The Assassin is Gone: Jack Tatum Dies of a Heart Attack at 61

Tatum was a beast. He was most known for the hit on Darryl Stingley (I saw it live with my Pop) that caused Stingley’s paralysis and also for the initial hit on Frenchy Fuqua that caused the subsequent Immaculate Reception by Franco Harris in 1972.

He was one of the reasons why the Raiders had such of an intimidation factor long after he retired.

Probably one of the most fear defenders of all time. “I like to believe that my best hits border on felonious assault.” was one of Tatum’s famous quotes. He tried to rip your head off and it’s a testament to the type of men who played back then because a lot of cats today would not get up after one of the Assassin’s super speed knocks.

The Cherryville, NC native was the 19th pick of the first round out of Ohio State. He played all but one season with the Raiders (Oilers in 1980) and amassed 37 interceptions to go along with 3 Pro Bowl selections. He holds the record for a fumble return (104 yards with Aeneas Williams).

The story goes that Woody Hayes recruited Tatum to run the rock but Lou Holtz…at the time an OSU assistant, convinced the hard as nails coach to move Tatum to defensive back.

Changed history on a few levels, some unfortunate and some relative to the sport of football having such a ferocious factor associated with its play.

There was controversy surrounding the paralysis of Stingley. Stingley wrote in his 1983 book, Happy to be Alive, that Tatum never once called or showed up to apologize.  Stingly died in ’07 and there was never any communication between the two. Tatum response: “It could have happened to anybody,” said Tatum. “People are always saying, ‘He didn’t apologize.’ I don’t think I did anything wrong that I need to apologize for. It was a clean hit.”

He wrote three books: They Call Me Assassin in 1980, They Still Call Me Assassin in 1989, and Final Confessions of NFL Assassin Jack Tatum in 1996.

My goodness…

And the rest of the Assassin’s work…how the hell is he just number 6?

Story of Tatum’s passing on

My son has a future as a quarterback on the collegiate level. His arm is ridiculous. He stop playing the sport to focus on basketball…I ain’t mad at him because of cats like Tatum. Ferocious hitter to say the least. RIP.

5 Responses to “The Assassin is Gone: Jack Tatum Dies of a Heart Attack at 61”

  1. Jerold Wells Jr says:

    I knew Jack Tatum even though I wasnt born when he played. The Stingley incedent. A precursor and link to the guys like Atwater and Lott that terrorized in the 80’s. There’s something about a safety that will knock your #ss out. Point blank period. Going head up with Earl Campbell at the goal line tells me everything I need to know about Jack Tatum.

    Troy Palamalu has some Tatum in him. Brian Dawkins too.

    Few things in football are more dangerous than being a reciever in the middle of the football field. I feel that WR are divas bc they have to be. One ‘JACK TATUM’ and youre done. Shine while you can.

    Rest in Power Assassin.

  2. sankofa says:

    As a young cat getting into the game, one of the best books I ever read was: They called me assassin. That and the auto biography of Walter Payton and Gail Sayers gave me more insight into what a Sunday warrior was all about.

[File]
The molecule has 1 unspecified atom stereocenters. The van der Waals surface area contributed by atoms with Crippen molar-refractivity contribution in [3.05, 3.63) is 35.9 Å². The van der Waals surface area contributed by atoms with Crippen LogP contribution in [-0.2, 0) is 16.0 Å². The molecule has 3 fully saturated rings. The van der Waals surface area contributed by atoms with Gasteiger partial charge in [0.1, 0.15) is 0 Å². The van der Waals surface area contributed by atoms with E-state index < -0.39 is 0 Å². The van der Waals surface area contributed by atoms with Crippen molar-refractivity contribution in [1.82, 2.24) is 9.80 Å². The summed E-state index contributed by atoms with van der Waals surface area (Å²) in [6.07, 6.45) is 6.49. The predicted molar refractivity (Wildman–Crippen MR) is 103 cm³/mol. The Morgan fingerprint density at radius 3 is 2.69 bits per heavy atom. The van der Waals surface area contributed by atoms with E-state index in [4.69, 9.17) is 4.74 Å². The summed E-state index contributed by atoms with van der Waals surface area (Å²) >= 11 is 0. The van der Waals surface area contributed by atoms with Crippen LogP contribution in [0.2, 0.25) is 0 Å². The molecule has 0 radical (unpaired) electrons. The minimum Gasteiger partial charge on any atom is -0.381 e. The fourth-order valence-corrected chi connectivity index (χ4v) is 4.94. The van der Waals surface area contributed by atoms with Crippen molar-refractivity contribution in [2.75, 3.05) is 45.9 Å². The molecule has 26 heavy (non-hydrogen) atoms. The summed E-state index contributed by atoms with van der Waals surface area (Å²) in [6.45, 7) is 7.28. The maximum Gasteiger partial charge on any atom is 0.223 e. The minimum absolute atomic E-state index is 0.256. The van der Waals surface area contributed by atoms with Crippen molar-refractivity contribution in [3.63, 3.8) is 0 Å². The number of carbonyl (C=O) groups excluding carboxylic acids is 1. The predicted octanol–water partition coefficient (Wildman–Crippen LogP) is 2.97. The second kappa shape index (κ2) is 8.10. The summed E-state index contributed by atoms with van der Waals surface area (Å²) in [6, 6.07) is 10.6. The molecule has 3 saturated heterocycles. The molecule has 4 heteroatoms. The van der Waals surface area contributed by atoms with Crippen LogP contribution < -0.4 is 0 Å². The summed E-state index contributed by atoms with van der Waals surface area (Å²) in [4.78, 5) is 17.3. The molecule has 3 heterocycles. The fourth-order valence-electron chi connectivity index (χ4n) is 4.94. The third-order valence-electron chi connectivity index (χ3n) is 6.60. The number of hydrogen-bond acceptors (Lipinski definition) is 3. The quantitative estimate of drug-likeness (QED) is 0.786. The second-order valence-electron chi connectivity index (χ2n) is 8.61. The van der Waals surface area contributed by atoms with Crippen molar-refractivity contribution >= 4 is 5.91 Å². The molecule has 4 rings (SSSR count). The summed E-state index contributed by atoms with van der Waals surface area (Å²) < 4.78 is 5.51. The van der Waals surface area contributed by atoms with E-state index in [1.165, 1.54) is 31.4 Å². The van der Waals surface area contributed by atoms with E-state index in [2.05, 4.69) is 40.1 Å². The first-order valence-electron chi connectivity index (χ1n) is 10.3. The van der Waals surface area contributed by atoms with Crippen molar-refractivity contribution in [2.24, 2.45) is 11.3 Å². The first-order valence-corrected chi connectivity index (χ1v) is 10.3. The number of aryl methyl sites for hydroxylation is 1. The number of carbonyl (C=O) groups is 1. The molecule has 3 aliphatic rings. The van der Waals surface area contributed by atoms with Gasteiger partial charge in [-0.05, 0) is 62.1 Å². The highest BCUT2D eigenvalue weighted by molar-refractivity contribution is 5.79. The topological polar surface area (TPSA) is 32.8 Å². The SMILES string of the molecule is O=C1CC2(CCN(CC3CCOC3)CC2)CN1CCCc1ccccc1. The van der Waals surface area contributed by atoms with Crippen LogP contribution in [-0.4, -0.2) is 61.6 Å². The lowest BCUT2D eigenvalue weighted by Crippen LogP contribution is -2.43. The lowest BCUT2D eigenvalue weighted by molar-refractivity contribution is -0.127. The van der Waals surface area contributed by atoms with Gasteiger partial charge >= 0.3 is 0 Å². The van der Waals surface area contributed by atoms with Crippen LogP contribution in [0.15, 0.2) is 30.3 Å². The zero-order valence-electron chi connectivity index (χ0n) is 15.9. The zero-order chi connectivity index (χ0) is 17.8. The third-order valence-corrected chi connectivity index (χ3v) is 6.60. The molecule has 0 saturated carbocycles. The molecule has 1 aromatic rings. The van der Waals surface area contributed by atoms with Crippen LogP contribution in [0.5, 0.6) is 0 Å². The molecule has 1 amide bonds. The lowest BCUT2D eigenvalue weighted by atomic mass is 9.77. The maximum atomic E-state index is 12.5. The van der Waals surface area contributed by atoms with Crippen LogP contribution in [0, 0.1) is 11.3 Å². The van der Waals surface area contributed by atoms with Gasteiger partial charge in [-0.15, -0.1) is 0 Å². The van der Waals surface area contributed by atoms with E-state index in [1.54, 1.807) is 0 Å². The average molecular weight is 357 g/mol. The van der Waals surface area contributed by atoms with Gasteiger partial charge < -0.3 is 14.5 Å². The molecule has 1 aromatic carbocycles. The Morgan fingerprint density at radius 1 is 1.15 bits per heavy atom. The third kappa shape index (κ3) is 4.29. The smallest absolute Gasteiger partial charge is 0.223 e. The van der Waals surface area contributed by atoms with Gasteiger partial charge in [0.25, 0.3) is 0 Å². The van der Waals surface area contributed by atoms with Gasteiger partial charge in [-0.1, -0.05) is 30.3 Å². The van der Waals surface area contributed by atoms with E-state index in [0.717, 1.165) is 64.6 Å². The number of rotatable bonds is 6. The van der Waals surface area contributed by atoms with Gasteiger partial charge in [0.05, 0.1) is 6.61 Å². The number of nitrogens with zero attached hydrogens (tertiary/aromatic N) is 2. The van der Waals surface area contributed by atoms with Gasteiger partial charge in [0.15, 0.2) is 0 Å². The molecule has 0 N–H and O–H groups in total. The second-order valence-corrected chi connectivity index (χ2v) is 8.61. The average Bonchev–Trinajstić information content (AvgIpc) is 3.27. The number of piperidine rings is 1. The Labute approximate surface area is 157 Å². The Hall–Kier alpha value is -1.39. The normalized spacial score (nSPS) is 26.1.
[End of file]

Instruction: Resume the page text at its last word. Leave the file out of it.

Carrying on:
3. Ron Glover says:

    Dick “Night Train”, Larry Wilson, Ronnie Lott, Steve Atwater, Kenny Easely, Andre Waters, Brian Dawkins, Sean Taylor, Troy Polomalu.

    All roamed that area where receivers checked their ego at the door. But for Tatum it was personal, he protected that area like it was his home and his wife and children in there sleeping.

    He was the keeper of that gate, and the inspiration for some of those named above. The shame is that he’ll only be remembered for one thing – and he was much more to alot of people than that.

  4. Temple3 says:

    Great player. I had no idea about some of his off-field contributions. It is great that his legacy has been memorialized by Ohio State with the weekly Jack Tatum Award for the biggest hit in a game. That says it all.

    I read the story posted on ESPN (I know, I know) about his passing. ESPN didn’t write the story — they bought it. Here are some interesting excerpts:

    Tatum had said he tried to visit Stingley at an Oakland hospital shortly after the collision but was turned away by Stingley’s family members.

    “It’s not so much that Darryl doesn’t want to, but it’s the people around him,” Tatum told the Oakland Tribune in 2004. “So we haven’t been able to get through that. Every time we plan something, it gets messed up. Getting to him or him getting back to me, it never happens.”

    Part of the alienation came after Tatum wrote the 1980 book, “They Call Me Assassin,” in which he was unapologetic for his headhunting ways.

    Tatum also wrote books titled “They Still Call Me Assassin: Here We Go Again” in 1989 and “Final Confessions of an NFL Assassin” in 1996.

    In the latter he wrote, “I was paid to hit, the harder the better. And I hit, and I knocked people down and knocked people out. … I understand why Darryl is considered the victim. But I’ll never understand why some people look at me as the villain.”

  5. KevDog says:

    Tatum played the right way. His seeming lack of real compassion for Stingley left me cold towards him though.